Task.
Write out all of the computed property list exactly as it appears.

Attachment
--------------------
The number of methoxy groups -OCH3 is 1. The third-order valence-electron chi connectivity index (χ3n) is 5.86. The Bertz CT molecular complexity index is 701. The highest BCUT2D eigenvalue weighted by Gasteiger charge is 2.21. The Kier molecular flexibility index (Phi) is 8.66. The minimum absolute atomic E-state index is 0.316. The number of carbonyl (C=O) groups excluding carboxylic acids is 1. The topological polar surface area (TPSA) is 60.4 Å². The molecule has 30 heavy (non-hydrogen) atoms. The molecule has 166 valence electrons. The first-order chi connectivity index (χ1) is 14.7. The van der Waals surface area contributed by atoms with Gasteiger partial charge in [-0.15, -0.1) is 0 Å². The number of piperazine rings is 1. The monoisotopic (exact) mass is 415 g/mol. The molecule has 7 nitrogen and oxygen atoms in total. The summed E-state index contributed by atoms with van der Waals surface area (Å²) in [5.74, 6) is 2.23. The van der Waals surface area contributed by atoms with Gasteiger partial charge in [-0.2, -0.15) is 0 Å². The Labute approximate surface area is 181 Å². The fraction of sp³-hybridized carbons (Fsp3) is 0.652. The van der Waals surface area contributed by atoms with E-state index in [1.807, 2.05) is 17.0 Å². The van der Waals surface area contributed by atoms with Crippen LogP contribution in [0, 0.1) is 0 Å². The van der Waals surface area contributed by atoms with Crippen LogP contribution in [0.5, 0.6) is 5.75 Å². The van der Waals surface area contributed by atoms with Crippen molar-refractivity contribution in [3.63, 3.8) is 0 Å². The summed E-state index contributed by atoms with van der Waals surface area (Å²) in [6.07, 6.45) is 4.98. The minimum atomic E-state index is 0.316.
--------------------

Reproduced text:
The number of methoxy groups -OCH3 is 1. The third-order valence-electron chi connectivity index (χ3n) is 5.86. The Bertz CT molecular complexity index is 701. The highest BCUT2D eigenvalue weighted by Gasteiger charge is 2.21. The Kier molecular flexibility index (Phi) is 8.66. The minimum absolute atomic E-state index is 0.316. The number of carbonyl (C=O) groups excluding carboxylic acids is 1. The topological polar surface area (TPSA) is 60.4 Å². The molecule has 30 heavy (non-hydrogen) atoms. The molecule has 166 valence electrons. The first-order chi connectivity index (χ1) is 14.7. The van der Waals surface area contributed by atoms with Gasteiger partial charge in [-0.15, -0.1) is 0 Å². The number of piperazine rings is 1. The monoisotopic (exact) mass is 415 g/mol. The molecule has 7 nitrogen and oxygen atoms in total. The summed E-state index contributed by atoms with van der Waals surface area (Å²) in [5.74, 6) is 2.23. The van der Waals surface area contributed by atoms with Gasteiger partial charge in [-0.2, -0.15) is 0 Å². The Labute approximate surface area is 181 Å². The fraction of sp³-hybridized carbons (Fsp3) is 0.652. The van der Waals surface area contributed by atoms with E-state index in [1.807, 2.05) is 17.0 Å². The van der Waals surface area contributed by atoms with Crippen LogP contribution in [0, 0.1) is 0 Å². The van der Waals surface area contributed by atoms with Crippen LogP contribution in [0.5, 0.6) is 5.75 Å². The van der Waals surface area contributed by atoms with Crippen molar-refractivity contribution in [3.63, 3.8) is 0 Å². The summed E-state index contributed by atoms with van der Waals surface area (Å²) in [6.07, 6.45) is 4.98. The minimum atomic E-state index is 0.316.